How to Love Like Jesus

“Observe how Christ loved us. Love like that.” – Ephesians 5:2

Loving like Jesus is the best way to live. When we love like Him, we can step outside ourselves and clearly see our loved ones and their needs. We can shed layers of selfishness, resentment, anxiety, pettiness, and entitlement. Most of all, we can rise above our human imperfections and step into transcendent love.

Jesus’s model of love challenges us to stop settling for anything less than “the most excellent way.” If you want to love like Jesus, read on.

Can anyone really love like Jesus?

When it comes to love, Jesus raised the bar astronomically. He teaches us to love our enemies, turn the other cheek, and walk the extra mile. To our human minds, that sounds completely outrageous–but that’s the point.

If we want to love like Jesus, we have to open our hearts and our minds. We need to be able to fully utilize our emotion, reason, thoughts, and feelings. We can’t bring perfect love into our imperfect lives without this kind of complete vulnerability.

Why? Because opening your heart allows love to change your mind. When Jesus touches your heart, your mind can follow suit and be completely transformed. Allowing your heart into the conversation will revolutionize your thinking. We believe that’s what Paul meant when he said, “You’ll be changed from the inside out” (Romans 12:1 MSG).

If you’re in search of reasonable love, you’ll miss out on a love that’s extraordinary–on the opportunity to find a love you didn’t realize you had.

Jesus’s ideal model of love can rub off on our imperfect lives. Why? Because loving like Him is more attainable that we realize.

5 actionable ways to love like Jesus

Jesus’s example and teachings show us at least five ways we can love more like Him. While it’s not an exhaustive list by any means, these practices can provide us with an actionable starting point to apply to our imperfect, human lives.

To love like Jesus, we must:

  • Be mindful. We need to connect more deeply with our lives and the people in them, rather than living a detached, disconnected existence.
  • Be approachable. It’s important for people to feel safe approaching us; in other words, we must become less exclusive in our interactions with others and more welcoming to those who seek us out.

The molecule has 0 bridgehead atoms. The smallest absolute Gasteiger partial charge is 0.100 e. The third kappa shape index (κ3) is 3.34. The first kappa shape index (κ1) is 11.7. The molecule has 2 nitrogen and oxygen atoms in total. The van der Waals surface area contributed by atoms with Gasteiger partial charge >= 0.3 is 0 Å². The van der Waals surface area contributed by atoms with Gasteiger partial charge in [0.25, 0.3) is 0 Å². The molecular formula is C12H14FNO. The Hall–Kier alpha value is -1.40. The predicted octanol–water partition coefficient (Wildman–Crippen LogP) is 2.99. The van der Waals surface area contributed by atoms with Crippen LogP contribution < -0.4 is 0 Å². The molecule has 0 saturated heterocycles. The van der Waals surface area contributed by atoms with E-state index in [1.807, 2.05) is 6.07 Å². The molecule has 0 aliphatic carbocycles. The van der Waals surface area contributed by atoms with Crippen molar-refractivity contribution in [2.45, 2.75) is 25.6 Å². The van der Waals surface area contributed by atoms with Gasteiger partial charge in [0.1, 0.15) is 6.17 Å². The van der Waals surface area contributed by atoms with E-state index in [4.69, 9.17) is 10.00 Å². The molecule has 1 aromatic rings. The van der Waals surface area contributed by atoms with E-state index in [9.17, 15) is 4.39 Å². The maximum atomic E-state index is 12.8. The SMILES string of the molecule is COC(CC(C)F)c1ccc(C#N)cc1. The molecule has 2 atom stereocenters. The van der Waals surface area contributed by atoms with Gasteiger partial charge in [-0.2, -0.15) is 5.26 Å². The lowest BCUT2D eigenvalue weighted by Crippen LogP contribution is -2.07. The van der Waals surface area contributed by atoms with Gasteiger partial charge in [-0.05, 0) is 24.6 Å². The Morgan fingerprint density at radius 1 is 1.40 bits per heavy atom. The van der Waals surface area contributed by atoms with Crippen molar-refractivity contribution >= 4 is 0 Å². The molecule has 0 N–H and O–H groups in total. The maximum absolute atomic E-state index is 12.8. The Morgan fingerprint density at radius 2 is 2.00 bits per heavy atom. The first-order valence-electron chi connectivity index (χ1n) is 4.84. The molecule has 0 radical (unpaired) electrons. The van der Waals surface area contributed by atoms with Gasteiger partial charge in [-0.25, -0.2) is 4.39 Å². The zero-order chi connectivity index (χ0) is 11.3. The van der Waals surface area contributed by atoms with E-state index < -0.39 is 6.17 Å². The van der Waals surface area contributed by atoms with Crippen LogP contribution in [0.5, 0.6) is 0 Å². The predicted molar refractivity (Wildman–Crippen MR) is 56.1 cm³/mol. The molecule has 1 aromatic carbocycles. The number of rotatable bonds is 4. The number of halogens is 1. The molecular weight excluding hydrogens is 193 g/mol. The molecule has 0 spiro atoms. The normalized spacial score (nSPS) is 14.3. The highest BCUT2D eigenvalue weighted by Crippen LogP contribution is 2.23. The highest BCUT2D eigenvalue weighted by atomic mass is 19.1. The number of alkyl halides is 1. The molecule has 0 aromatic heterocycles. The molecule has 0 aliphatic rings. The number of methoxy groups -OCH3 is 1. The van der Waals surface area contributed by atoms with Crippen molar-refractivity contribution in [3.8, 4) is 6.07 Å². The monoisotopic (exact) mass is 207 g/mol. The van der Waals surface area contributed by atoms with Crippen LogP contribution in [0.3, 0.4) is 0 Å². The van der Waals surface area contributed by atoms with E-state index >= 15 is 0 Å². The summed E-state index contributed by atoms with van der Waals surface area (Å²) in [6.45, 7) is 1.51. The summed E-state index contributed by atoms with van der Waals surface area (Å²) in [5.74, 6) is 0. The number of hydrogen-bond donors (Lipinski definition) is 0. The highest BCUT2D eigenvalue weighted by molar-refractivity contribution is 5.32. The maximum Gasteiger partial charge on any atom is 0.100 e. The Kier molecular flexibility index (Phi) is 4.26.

• Be full of grace. We must be willing to relate to others in a less judgmental way.
  • Be bold. We have to shed our fears, “for God gave us a spirit not of fear but of power and love and self-control” (2 Timothy 1:7, ESV).
  • Be self-giving. We need to become less self-absorbed and more invested in those around us.

Over and over, Jesus demonstrated these qualities to show us that they’re not unattainable ideals. Instead, they’re a doable way to get an earthly handle on a heavenly ideal.

Debunking the myths

It’s a common misperception that loving like Jesus means that you must become a doormat, a weak wimp, or a spoilsport. Some people believe that loving like Jesus means we have to deny ourselves everything, miss out on all the fun, and smother our joy. But that’s not true.

According to research, having the ability to practice love in our daily relationships–marriage, friends, family, and otherwise–is actually the defining mark of human happiness. When we give of ourselves and do good for others, we use higher-level brain functions that trigger neurochemical reactions in our brains. The result? A cascade of positive emotions.

God designed us to want happiness because he wants us to be happy. But we seldom realize that the things we think will bring us happiness actually won’t. The things we chase after actually hinder our ability to truly enjoy life. We get used to pitiful pleasures that only last for a moment–and we miss out on the deepest enjoyment life has to offer.

Learning to love like Jesus isn’t illusive, out of reach, or pie-in-the-sky theology. It’s available to you and me right now. At times, we will fail–but each time we dust ourselves off and start again, we’ll learn a little more. It’s not easy, but it can be done. And I (Les) want to share the journey with you.

Need a road map?

My new book Love Like That is a deep dive into the 5 steps you and I can follow in order to love more like Jesus. When you pre-order, you’ll get access to bonus resources, including a sneak peek at chapter 1, a 30-day devotional, a free copy of the Deep Love assessment, and more. Get your copy here.

If you’d like to join the Love Like That launch team, sign up here.

Do you want to love more like Jesus? Are you already following some of the tips in this post? Let us know how they’ve opened your heart and changed your mind in the comments below.

17 Comments

  • David Edwards says:

    Good content and suggestions.

    • me says:

      Be bold! It is difficult for me, as I’m more reserved and frightful of the deviation to the mean. However, I’ve noticed from previous experiences that the everlasting affects far outweigh the fear and lack of commitment that was felt prior to. Go for it- take the step!